It is not yet a week since the Queen’s funeral, a sombre but spectacular day, that brought one era to an end and signalled the beginning of another.
It is impossible to say how the monarch’s death will change these islands but it would be foolish to believe we will not be measuring its impact on our country – and how we see our country – for years and decades to come.
Some might be relieved, others dismayed, but, for example, it is easy to suspect we may never see another state event as grand and resonant of Britain’s imperial past as the state funeral of Elizabeth II.
Certainly, her son, King Charles III, has already signalled his coronation, expected next year, will bear little resemblance to his mother’s in 1953. The King’s ceremony, we are told by palace sources, will be shorter, 90 minutes or so, more modern and more diverse. The tone will be more understated and low-key, partly, it is suggested, because the country will be emerging from a winter that, if it is half as bad as predicted, is going to be grim. The cost of living crisis is not the only reason, however, for this pared-down coronation. Change is in the air and the new King will continue to take great care over the tone and timbre of his reign.
The Queen offered an enduring, ever-present figurehead through her reign spanning seven decades. She was there during huge change and societal turbulence and by being there, through it all, suggested a continuity and stability that was more imagined than real.
Her death might easily provoke, sooner or later, a reconsidering of our country, where it stands and what it stands for. The monarchy is just one of our historic institutions which might come under scrutiny. It will not, however, be the only one, or the first, with the House of Lords likely to become an election issue as opposition parties are urged to adopt the recommendations of Gordon Brown’s forthcoming constitutional commission, including abolition of the Lords and creation of an upper house of nations and regions. It would not be before time.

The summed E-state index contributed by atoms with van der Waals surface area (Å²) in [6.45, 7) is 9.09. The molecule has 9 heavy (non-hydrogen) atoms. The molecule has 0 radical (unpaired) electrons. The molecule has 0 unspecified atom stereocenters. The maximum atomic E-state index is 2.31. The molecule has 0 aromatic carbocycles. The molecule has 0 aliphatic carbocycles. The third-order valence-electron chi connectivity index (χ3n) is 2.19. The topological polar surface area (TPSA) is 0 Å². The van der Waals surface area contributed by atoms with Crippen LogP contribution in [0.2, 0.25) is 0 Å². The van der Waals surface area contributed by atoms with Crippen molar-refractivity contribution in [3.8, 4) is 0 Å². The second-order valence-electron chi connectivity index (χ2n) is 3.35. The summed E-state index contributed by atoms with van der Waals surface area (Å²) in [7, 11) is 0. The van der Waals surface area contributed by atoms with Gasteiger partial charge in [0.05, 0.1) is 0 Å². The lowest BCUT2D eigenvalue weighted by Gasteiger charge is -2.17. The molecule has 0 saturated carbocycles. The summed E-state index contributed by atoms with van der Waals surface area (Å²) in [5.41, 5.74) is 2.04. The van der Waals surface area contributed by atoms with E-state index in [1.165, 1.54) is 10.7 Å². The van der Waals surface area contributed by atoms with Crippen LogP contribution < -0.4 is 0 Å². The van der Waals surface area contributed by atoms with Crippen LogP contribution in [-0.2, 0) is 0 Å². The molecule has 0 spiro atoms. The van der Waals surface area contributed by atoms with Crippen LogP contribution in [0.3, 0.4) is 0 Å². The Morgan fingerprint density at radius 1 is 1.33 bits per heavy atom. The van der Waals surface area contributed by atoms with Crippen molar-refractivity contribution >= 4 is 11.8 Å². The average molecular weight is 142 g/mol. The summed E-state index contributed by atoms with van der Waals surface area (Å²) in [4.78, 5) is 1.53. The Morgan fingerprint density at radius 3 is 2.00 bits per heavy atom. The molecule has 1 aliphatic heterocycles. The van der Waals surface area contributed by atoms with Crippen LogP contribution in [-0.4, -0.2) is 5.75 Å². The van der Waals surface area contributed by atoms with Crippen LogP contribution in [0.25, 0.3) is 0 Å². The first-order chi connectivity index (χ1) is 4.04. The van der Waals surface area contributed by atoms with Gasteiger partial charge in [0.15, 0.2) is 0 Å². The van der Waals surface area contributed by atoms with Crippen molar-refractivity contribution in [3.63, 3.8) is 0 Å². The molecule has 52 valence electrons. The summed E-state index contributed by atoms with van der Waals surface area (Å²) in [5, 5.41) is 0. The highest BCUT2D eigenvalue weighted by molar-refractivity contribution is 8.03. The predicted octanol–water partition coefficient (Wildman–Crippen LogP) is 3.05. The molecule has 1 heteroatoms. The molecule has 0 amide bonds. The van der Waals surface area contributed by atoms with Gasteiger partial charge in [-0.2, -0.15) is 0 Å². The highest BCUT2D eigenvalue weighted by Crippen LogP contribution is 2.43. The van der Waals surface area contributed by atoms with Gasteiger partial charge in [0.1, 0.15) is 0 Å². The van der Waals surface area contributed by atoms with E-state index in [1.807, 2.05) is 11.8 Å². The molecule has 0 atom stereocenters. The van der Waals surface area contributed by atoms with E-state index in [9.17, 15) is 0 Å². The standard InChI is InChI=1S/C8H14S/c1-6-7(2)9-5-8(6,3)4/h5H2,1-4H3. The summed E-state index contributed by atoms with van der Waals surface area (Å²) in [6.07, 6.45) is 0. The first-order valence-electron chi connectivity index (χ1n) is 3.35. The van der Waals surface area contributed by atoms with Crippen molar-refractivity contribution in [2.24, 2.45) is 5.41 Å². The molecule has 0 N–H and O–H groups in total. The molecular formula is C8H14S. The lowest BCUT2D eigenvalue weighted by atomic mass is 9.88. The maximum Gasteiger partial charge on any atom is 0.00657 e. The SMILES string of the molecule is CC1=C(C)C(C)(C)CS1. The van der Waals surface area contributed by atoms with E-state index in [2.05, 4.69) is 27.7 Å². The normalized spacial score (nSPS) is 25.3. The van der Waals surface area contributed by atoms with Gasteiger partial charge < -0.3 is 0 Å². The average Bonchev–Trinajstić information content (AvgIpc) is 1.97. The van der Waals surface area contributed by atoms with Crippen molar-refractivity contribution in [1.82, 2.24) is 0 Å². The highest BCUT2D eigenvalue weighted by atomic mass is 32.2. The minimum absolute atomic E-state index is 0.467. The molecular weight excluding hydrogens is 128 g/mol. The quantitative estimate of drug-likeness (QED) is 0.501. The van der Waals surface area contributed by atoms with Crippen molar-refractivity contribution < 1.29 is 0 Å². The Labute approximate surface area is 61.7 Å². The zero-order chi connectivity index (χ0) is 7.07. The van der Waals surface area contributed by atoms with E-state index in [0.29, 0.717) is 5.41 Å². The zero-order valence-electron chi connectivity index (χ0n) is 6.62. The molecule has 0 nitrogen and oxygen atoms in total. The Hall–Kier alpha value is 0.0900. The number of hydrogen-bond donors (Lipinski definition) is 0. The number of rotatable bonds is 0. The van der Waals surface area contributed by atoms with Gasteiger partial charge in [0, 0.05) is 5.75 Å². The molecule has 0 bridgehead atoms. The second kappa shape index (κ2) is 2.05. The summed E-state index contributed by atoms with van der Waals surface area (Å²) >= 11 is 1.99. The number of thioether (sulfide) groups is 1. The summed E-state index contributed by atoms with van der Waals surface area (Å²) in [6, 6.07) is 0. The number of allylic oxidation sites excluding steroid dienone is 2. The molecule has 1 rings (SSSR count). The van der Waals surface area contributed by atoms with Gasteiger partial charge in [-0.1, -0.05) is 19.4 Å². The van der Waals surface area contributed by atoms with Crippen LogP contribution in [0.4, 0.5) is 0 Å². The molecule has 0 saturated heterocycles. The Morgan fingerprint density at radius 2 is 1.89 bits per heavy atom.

There are undoubtedly peers who are diligent, engaged, visionary, and tireless in their efforts to improve legislation and our country. None, however, not one, has been elected. Most are there through an accident of birth, patronage, personal connections or, in some cases, bribery and corruption or something very like it.
It is no way to run a railroad or a modern, functioning, self-respecting democracy and, of course, it should be scrapped. Of course, the people of this country should choose who is allowed to govern their lives.
The need for the United Kingdom to find a new way of governing, a fresh constitutional framework and, most pressingly, a renewed blueprint for devolution means the continuing future of the Lords is likely to come under serious and sustained scrutiny. Frankly, it should have faced that scrutiny long before now.
It is not just an anachronism but a simple affront to democracy and, if we are to reconsider our historic institutions, a perfect place to start.
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